|1786 portrait by Francis Wheatley|
(National Portrait Gallery, London)
|1st Governor of New South Wales|
7 February 1788 – 11 September 1795
|Succeeded by||John Hunter|
|Born||11 October 1738|
|Died||31 August 1814 (aged 75)|
|Allegiance||Kingdom of Great Britain|
After much experience at sea, including command of a ship that was saved in a storm by convicts, Phillip sailed with the First Fleet, as Governor-designate of the proposed British penal colony of New South Wales. In February 1788, he selected its location to be Port Jackson (now Sydney Harbour).
Phillip was a far-sighted governor, who soon saw that New South Wales would need a civil administration and a system for emancipating the convicts. But his plan to bring skilled tradesmen on the voyage had been rejected, and he faced immense problems of labour, discipline and supply. Also his friendly attitude towards the aborigines was sorely tested when they killed his gamekeeper, and he was not able to assert a clear policy about them.
The arrival of the Second and Third Fleets placed new pressures on the scarce local resources, but by the time Phillip sailed home in December 1792, the colony was taking shape, with official land-grants and systematic farming and water-supply.
Phillip retired in 1805, but continued to correspond with his friends in New South Wales and to promote the colony's interests.
[edit | edit source]
Arthur Phillip was born in 1738, the son of Jacob Phillip, a Frankfurt-born language teacher, and his English wife, Elizabeth Breach. Phillip was educated at the Greenwich Hospital School, part of Greenwich Hospital, and at the age of 13 was apprenticed to the merchant navy. He spoke a number of languages in addition to English, including French, German and Portuguese.
Seven Years' War and Spanish-Portuguese War[edit | edit source]
Phillip joined the Royal Navy at about fifteen, and saw action at the outbreak of the Seven Years' War in the Mediterranean at the Battle of Minorca in 1756. In 1762 he was promoted to Lieutenant, but was placed on half pay when the Seven Years' War ended in 1763. During this period he married, and farmed in Lyndhurst, Hampshire.
In 1774 Phillip joined the Portuguese Navy as a captain, serving in the War against Spain. While with the Portuguese Navy, Phillip commanded a frigate, the Nossa Senhora do Pilar. On this ship he took a detachment of troops from Rio de Janeiro to Colonia do Sacramento on the Rio de la Plata (opposite Buenos Aires) to relieve the garrison there. This voyage also conveyed a consignment of convicts assigned to carry out work at Colonia. During a storm encountered in the course of the voyage, the convicts assisted in working the ship and, on arrival at Colonia, Phillip recommended that they be rewarded for saving the ship by remission of their sentences. A garbled version of this eventually found its way into the English press when Phillip was appointed in 1786 to lead the expedition to Sydney. Phillip played a leading part in the capture of the Spanish ship San Agustín (1768), on 19 April 1777, off Santa Catarina. The San Agustin was commissioned into the Portuguese Navy as the Santo Agostinho, and command of her was given to Phillip. The action was reported in the English press:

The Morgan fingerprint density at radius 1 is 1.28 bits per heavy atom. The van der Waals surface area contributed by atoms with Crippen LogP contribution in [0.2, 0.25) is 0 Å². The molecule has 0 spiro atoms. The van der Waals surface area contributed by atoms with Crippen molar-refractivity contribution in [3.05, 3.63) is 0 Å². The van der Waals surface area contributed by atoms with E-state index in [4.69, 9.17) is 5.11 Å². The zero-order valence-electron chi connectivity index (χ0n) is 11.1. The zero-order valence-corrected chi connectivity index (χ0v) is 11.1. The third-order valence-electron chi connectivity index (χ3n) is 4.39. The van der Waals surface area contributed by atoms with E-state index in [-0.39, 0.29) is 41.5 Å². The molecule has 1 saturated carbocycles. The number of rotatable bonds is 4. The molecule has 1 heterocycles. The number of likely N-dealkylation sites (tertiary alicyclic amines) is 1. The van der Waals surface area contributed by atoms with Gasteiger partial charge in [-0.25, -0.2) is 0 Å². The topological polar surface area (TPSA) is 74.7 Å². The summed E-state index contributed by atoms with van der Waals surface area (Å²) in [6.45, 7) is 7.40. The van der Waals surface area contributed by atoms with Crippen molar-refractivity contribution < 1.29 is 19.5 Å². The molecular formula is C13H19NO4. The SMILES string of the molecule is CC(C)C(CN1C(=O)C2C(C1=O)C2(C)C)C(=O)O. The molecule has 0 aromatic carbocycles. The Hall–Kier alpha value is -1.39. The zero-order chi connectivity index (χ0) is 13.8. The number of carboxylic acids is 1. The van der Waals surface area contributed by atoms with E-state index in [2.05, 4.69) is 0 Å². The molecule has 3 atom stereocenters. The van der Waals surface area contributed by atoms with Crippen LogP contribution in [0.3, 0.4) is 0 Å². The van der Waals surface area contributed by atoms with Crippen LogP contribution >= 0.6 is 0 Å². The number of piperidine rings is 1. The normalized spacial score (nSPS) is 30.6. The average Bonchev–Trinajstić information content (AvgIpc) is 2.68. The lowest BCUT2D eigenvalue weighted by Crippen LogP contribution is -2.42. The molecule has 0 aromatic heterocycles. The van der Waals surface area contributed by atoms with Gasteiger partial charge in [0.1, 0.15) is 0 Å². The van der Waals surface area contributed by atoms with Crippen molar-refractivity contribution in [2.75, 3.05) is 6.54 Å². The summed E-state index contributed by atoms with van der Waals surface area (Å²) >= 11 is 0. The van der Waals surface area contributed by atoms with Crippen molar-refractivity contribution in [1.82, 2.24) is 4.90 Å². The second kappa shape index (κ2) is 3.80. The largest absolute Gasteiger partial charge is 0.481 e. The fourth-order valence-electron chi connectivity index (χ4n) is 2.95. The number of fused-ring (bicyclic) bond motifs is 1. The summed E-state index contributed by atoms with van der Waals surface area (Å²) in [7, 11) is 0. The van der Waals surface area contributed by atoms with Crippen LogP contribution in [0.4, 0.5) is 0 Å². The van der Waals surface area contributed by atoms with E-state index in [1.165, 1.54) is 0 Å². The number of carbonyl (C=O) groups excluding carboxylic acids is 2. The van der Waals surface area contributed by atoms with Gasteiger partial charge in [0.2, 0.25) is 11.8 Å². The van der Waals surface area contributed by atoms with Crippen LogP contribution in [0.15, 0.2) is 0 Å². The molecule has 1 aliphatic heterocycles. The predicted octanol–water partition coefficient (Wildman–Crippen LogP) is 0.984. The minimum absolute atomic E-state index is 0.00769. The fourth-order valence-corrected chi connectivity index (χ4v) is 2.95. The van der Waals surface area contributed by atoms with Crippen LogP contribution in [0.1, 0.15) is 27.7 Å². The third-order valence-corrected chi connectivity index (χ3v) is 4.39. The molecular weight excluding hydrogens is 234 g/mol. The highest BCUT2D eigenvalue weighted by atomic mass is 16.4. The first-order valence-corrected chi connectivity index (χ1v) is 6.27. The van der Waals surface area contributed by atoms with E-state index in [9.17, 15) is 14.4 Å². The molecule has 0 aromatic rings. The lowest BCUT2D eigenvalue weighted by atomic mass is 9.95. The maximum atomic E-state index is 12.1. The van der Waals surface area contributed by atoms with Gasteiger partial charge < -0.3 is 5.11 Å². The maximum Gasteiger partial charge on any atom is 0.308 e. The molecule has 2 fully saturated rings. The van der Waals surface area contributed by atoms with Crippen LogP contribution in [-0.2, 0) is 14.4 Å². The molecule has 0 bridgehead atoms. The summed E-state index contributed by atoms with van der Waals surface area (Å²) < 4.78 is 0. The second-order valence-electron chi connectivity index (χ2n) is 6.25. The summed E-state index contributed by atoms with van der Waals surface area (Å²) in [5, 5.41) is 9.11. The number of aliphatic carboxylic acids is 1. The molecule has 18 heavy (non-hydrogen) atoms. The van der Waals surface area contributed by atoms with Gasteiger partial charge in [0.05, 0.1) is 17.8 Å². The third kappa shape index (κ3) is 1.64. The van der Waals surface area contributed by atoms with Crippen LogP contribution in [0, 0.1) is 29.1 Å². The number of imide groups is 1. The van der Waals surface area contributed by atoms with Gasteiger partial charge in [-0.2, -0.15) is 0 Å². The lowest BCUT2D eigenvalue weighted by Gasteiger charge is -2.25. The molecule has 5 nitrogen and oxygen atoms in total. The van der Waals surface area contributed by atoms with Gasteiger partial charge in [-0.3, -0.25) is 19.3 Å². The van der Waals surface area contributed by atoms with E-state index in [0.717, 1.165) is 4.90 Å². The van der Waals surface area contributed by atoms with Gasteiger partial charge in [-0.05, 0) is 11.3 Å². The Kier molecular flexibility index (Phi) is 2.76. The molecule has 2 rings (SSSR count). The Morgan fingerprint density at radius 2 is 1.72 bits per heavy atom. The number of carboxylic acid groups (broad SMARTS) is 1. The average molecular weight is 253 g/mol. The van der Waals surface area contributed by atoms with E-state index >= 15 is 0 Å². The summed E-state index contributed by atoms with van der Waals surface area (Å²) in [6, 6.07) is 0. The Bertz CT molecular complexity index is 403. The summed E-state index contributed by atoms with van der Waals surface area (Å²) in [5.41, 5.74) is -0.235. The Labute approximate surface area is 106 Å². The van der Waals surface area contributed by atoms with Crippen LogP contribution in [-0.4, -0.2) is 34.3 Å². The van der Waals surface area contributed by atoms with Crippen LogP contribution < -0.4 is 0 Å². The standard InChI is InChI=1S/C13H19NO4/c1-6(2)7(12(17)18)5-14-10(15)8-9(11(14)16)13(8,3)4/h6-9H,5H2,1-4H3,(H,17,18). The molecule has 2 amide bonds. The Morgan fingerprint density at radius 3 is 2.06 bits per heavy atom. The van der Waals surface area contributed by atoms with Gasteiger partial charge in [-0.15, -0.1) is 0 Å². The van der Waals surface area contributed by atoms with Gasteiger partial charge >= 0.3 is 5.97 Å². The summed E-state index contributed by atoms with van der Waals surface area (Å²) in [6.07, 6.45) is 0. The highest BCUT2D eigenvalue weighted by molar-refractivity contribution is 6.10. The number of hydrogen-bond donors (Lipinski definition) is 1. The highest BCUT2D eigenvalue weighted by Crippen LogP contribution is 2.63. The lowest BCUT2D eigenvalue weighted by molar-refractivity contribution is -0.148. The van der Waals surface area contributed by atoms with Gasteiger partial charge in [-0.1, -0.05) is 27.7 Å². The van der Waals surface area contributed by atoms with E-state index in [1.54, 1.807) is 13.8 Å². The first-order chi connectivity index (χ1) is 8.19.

Madrid, Aug. 28. Letters from Lisbon bring the following Account from Rio Janeiro: That the St. Augustine, of 70 Guns, having being separated from the Squadron of M. Casa Tilly, was attacked by two Portugueze Ships, against which they defended themselves for a Day and a Night, but being next Day surrounded by the Portugueze Fleet, was obliged to surrender.
In 1778 Britain was again at war, and Phillip was recalled to active service, and in 1779 obtained his first command, HMS Basilisk. He was promoted to captain in 1781, and was given command of HMS Europa.
In July 1782, in a change of government, Thomas Townshend became Secretary of State for Home and American Affairs, and assumed responsibility for organising an expedition against Spanish America. Like his predecessor, Lord Germain, he turned for advice to Arthur Phillip. A letter from Phillip to Sandwich of 17 January 1781 records Phillip's loan to Sandwich of his charts of the Plata and Brazilian coasts for use in organising the expedition. Phillip's plan was for a squadron of three ships of the line and a frigate to mount a raid on Buenos Aires and Monte Video, then to proceed to the coasts of Chile, Peru and Mexico to maraud, and ultimately to cross the Pacific to join the British Navy's East India squadron for an attack on Manila. The expedition, consisting of the Grafton, 70 guns, Elizabeth, 74 guns, Europe, 64 guns, and the Iphigenia frigate, sailed on 16 January 1783, under the command of Commodore Robert Kingsmill. Phillip was given command of the 64-gun HMS Europa, or Europe. Shortly after sailing, an armistice was concluded between Great Britain and Spain. Phillip learnt of this in April when he put in for storm repairs at Rio de Janeiro. Phillip wrote to Townshend from Rio de Janeiro on 25 April 1783, expressing his disappointment that the ending of the American War had robbed him of the opportunity for naval glory in South America.
After his return to England from India in April 1784, Phillip remained in close contact with Townshend, now Lord Sydney, and the Home Office Under Secretary, Evan Nepean. From October 1784 to September 1786 he was employed by Nepean, who was in charge of the Secret Service relating to the Bourbon Powers, France and Spain, to spy on the French naval arsenals at Toulon and other ports. There was fear that Britain would soon be at war with these powers as a consequence of the Batavian revolution in the Netherlands.